Oxygen Measurement in Natural Gas

Petrochemical Plant

How to identify oxygen contamination in natural gas 

Oxygen has many properties.  It is vital to sustain life, essential for the environment, supports combustion and acts as a catalyst in many industrial and biological reactions and processes.  Yet, when it comes to processing and transporting natural gas, oxygen is considered to be an unwanted and potentially dangerous contaminant. 

Oxygen can enter the natural gas train at various stages.  Most frequently, oxygen will enter pipelines and distribution systems through leaks in pipes, valves and other equipment.  It’s worth noting that even if the pipeline gas pressure is significantly higher than that of the external environment, oxygen will still ingress though a leak in pipework.  This is due to the different vapor pressures between the gas in the pipe and the surrounding air.  For example, pipeline gas pressurized to 1,000 psig may typically have an oxygen content that is less than 200 ppmV; the latter will have a vapor pressure of 10.5 mmHg.  By comparison, the vapor pressure of oxygen in air is around 157 mmHg.  This represents a differential pressure ratio of nearly 15:1, which, even with an escaping gas pressure of 1,000 psig, is sufficient to cause oxygen to leech back into the pipe. 

Oxygen can also be drawn into the natural gas processing and transmission network by faulty equipment, due to incorrect purging after systems have been shut down for maintenance or vacuum extraction processes.  The latter are increasingly being used to extract as much natural gas as possible from depleted reservoirs but can also draw in excessive oxygen through either existing leakage points or compressor inlets.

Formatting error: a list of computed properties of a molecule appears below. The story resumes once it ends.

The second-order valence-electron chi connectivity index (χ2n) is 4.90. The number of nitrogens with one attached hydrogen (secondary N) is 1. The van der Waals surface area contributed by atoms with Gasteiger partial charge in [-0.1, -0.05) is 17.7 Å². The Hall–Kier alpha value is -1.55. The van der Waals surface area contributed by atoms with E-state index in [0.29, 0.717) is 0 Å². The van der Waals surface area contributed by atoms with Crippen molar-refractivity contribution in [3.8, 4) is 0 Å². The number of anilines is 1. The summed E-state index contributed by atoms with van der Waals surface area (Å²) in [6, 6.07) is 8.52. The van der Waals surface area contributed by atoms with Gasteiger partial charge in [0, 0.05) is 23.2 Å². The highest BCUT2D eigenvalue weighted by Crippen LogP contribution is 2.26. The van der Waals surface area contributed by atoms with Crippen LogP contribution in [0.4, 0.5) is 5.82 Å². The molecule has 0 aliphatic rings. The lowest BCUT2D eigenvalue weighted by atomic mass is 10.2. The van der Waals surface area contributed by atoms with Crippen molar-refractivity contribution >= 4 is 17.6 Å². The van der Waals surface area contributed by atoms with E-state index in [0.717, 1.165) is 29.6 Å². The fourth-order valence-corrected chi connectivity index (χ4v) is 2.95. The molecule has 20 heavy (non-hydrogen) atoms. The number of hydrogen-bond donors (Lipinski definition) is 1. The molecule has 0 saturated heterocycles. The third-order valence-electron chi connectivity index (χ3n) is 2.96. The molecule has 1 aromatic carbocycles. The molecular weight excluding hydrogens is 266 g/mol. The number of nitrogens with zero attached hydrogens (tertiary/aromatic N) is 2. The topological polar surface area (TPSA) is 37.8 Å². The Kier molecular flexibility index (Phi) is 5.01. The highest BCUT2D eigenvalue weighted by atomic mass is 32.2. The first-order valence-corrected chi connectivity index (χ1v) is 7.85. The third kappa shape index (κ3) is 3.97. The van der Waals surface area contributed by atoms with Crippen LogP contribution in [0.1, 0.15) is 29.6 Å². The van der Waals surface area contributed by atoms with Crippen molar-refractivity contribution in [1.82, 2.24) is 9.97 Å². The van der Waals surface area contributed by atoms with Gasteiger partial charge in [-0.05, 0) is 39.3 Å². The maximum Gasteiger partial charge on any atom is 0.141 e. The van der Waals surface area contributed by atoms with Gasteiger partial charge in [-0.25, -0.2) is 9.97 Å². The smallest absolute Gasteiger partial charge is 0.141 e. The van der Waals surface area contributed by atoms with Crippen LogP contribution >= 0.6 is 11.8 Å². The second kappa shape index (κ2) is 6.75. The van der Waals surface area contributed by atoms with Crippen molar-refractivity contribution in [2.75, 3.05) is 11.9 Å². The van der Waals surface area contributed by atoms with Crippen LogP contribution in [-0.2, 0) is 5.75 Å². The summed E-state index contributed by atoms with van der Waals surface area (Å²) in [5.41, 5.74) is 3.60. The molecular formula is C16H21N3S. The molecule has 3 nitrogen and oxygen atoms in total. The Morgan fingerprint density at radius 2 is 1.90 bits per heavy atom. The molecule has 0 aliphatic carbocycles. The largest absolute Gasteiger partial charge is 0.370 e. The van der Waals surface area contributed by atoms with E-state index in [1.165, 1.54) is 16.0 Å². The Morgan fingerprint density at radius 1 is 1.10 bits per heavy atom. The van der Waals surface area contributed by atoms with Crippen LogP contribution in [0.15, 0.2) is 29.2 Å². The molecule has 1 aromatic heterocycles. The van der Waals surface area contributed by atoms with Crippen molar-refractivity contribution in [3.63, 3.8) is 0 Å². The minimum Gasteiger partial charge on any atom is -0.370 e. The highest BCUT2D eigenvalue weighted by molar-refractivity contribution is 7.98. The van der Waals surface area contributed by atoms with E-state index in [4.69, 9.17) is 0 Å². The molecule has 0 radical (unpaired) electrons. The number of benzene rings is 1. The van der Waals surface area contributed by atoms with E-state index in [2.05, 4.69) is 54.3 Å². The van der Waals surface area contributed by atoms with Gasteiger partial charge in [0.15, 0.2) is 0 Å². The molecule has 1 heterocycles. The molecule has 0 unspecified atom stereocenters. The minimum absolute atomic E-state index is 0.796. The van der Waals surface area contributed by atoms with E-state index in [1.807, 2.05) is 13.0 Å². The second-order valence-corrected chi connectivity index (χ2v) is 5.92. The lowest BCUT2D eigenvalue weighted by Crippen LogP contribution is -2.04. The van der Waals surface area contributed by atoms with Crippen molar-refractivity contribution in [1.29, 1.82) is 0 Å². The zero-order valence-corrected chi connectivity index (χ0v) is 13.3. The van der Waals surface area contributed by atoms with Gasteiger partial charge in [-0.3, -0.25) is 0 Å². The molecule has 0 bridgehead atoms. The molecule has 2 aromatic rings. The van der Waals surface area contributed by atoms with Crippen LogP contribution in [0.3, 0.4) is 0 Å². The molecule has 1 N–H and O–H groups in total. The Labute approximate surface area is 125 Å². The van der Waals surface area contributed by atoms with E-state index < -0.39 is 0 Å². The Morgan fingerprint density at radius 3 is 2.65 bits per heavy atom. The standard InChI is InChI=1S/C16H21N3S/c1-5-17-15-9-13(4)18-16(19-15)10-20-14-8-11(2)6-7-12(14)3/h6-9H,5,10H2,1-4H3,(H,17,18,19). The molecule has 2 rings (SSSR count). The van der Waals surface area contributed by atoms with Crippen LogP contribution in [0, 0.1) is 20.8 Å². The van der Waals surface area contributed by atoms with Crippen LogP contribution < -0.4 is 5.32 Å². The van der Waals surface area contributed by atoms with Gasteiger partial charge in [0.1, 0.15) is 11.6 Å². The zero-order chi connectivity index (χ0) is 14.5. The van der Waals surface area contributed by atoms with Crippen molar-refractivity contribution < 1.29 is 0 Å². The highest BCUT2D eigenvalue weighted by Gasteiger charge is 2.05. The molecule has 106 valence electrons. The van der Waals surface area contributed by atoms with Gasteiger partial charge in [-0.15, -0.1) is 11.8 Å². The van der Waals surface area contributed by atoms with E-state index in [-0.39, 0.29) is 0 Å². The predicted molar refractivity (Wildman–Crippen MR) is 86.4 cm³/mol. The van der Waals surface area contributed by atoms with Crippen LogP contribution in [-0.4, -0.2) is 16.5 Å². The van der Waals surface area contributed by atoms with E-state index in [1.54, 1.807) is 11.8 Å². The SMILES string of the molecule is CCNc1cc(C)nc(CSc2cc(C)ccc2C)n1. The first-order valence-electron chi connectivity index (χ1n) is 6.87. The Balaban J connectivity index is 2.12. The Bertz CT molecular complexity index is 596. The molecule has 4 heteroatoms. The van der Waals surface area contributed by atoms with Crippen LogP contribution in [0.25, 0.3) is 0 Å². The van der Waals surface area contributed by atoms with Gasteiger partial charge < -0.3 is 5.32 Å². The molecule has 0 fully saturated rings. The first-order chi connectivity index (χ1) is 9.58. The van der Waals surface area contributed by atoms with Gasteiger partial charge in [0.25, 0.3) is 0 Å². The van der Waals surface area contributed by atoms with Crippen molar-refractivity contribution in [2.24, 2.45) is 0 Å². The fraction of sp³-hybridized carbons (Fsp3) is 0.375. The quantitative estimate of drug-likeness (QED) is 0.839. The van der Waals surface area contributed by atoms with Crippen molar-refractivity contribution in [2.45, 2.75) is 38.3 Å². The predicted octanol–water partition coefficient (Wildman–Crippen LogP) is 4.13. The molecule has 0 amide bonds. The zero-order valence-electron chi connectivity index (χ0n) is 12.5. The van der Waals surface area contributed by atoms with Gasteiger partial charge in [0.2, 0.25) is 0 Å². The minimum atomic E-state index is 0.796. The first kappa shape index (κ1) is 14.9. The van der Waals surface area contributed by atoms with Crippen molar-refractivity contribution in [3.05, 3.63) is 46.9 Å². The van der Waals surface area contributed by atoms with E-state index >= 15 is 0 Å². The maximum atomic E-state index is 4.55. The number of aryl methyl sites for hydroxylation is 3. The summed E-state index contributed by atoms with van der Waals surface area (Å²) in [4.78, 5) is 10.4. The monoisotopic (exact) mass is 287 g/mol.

The presence of oxygen in natural gas can create a number of issues: 

  • Corrosion: oxygen can combine with moisture to attack metal surfaces; research carried out by a major gas transmission company identified dissolved oxygen as ‘one of the more corrosive contaminants in natural gas’. 

  • Safety: either where excessive corrosion results in gas leaks, or where oxygen combines with other gases to increase the risk of explosion. 

  • Reduction in production efficiency: oxygen can degrade additives such as amines, which inhibit their ability to remove CO2 and H2S and affect the properties of some mercaptans, which reduces the effectiveness of these odorants. 

  • Contractual compliance: oxygen contamination can cause the quality of natural gas to exceed contractual specification, leading to potential penalties for transmission and supply operators. 
  • Oxygen measurement in natural gas: best practice

    Clearly, given the potential impact that oxygen contamination can have on the safety, quality and operating cost of natural gas systems, the use of highly accurate and reliable oxygen monitoring instruments is critical.